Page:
By Sarwat Nasir
I was woken up at midnight to noises of children playing out in the hallway of where my hotel room was located. “Why are there kids here in Baikonur? And at this late in the hour?” I thought to myself.
Baikonur is the launch city of astronauts and I was there to cover the historic mission of UAE astronaut Hazzaa AlMansoori. He was blasting off into space on September 25. I had reached the city (more a desert, actually) a week before liftoff day as I had access to Hazzaa and the crew even though they were in quarantine.
The team behind the launch — staff at the Mohammed bin Rashid Space Centre (MBRSC) — were arriving a few days after I did and we were staying in the same hotel. In the meanwhile, I was one of only four guests in the massive building that’s been around since the early 1960s. So, hearing the playful screams of children in the middle of the night seemed something straight out of a horror film.
I listened in closer to the voices and realised they were speaking Arabic. “Emirati kids? The MBRSC team must have arrived. But, why’d they bring their kids?” I thought.
I threw the blanket off of me, switched the lights on and rushed to the door. I took a peek and see two little boys and a young girl running across the hall and into a room, about six feet away. I recognised those cute faces — they are Hazzaa’s children.
I couldn’t believe it. Hazzaa’s family was staying right next to me. Journalists had been trying to get access to them and there I was, their temporary neighbour. There were hundreds of rooms in the hotel and I was right next to them. At that exact moment, it all became very real. Their father was blasting off into space for eight days and these kids were super-excited and happy to be here.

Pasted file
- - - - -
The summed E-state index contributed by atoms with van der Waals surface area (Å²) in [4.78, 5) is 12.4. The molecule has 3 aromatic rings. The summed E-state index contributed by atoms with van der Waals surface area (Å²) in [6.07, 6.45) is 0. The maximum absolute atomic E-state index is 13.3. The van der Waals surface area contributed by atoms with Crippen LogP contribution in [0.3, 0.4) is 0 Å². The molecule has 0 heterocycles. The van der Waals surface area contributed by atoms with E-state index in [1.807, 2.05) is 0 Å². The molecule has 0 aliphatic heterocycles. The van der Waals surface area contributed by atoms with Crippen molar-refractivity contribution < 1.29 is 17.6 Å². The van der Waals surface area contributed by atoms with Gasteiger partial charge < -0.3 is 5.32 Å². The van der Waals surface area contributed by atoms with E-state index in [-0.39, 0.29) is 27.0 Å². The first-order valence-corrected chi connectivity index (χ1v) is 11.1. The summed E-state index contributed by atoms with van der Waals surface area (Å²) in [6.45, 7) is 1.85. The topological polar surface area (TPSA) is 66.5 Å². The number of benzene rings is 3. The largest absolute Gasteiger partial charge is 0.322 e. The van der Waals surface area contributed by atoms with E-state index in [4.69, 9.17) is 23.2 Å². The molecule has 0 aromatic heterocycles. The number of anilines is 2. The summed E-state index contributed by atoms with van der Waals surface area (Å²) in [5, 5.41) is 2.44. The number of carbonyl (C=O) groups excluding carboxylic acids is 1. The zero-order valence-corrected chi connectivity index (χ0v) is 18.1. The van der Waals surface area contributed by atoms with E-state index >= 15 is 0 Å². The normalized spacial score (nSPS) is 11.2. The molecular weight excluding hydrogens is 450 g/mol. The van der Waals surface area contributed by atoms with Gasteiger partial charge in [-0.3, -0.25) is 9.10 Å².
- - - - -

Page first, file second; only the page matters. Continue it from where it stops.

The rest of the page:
The next morning in the lobby I saw many new faces, but most had a very strong resemblance to Hazzaa and Sultan Al Neyadi, the backup astronaut of the mission.
An MBRSC staff member kindly familiarised me with the new people around me. “That’s Hazzaa’s brother,” she pointed at a man who appeared in his early-40s. “That’s Sultan’s father and those are his brothers,” she said next, gesturing towards an elderly man, probably in his mid-70s.
The UAE was having its Yuri Gagarin moment with this mission and I was smack in the middle of all the action. The entire MBRSC team behind this mission and the astronauts’ families were all under the same roof with me.
It was obvious how proud Hazzaa’s brothers were of him. They spent a lot of their time in the lobby, making phone calls and interacting with the MBRSC team, ensuring their dear brother was safe and ready.
Meanwhile, Hazzaa’s children spent most of their time in the hotel with their mum. Though majority of their time outside was spent with their uncle, who took care of them on launch day as well. The love and strong bond in the family was visible and it’d be obvious to anyone how proud, but also nervous, they were.
The day the Soyuz rocket was rolled out, Hazzaa and Sultan’s families watched it together. I photographed them, smiling and looking at the giant rocket that would take Hazzaa to space.
Two days before the launch, I and five other journalists who were staying in the same hotel were invited to have dinner with the MBRSC team and the astronaut families. Even though I had been here many months ago for another mission, it was the first time I had seen a full traditional Emirati cuisine being offered. The tables were filled with laughter and long conversations.
Hazzaa’s children spent the launch day wearing their blue astronaut jumpsuits. Their uncle lifted them up to the window of the bus their father was in, leaving for the sokol suit donning. The emotional moment quickly spread on social media.
I was one of the few journalists who had access to the sokol suit donning, which were also the last moments the astronauts had together with their families before liftoff. They waved goodbye from behind a glass wall because of quarantine.
A few minutes after the historic liftoff, the viewing room the families and MBRSC team were in was filled with happy tears and pride.
When I got back to the hotel, Hazzaa’s brothers stayed glued to their phones, watching the live stream to see when the Soyuz spacecraft would dock to the International Space Station. And when it did, many hugs were exchanged and happy tears were shed again.
Being right in the middle of all the action, it pains me that no interviews with them were allowed. I tried, but just getting the opportunity to observe all of it so closely was incredible and euphoric.
Sarwat needs $250,000 for her Virgin Galactic ticket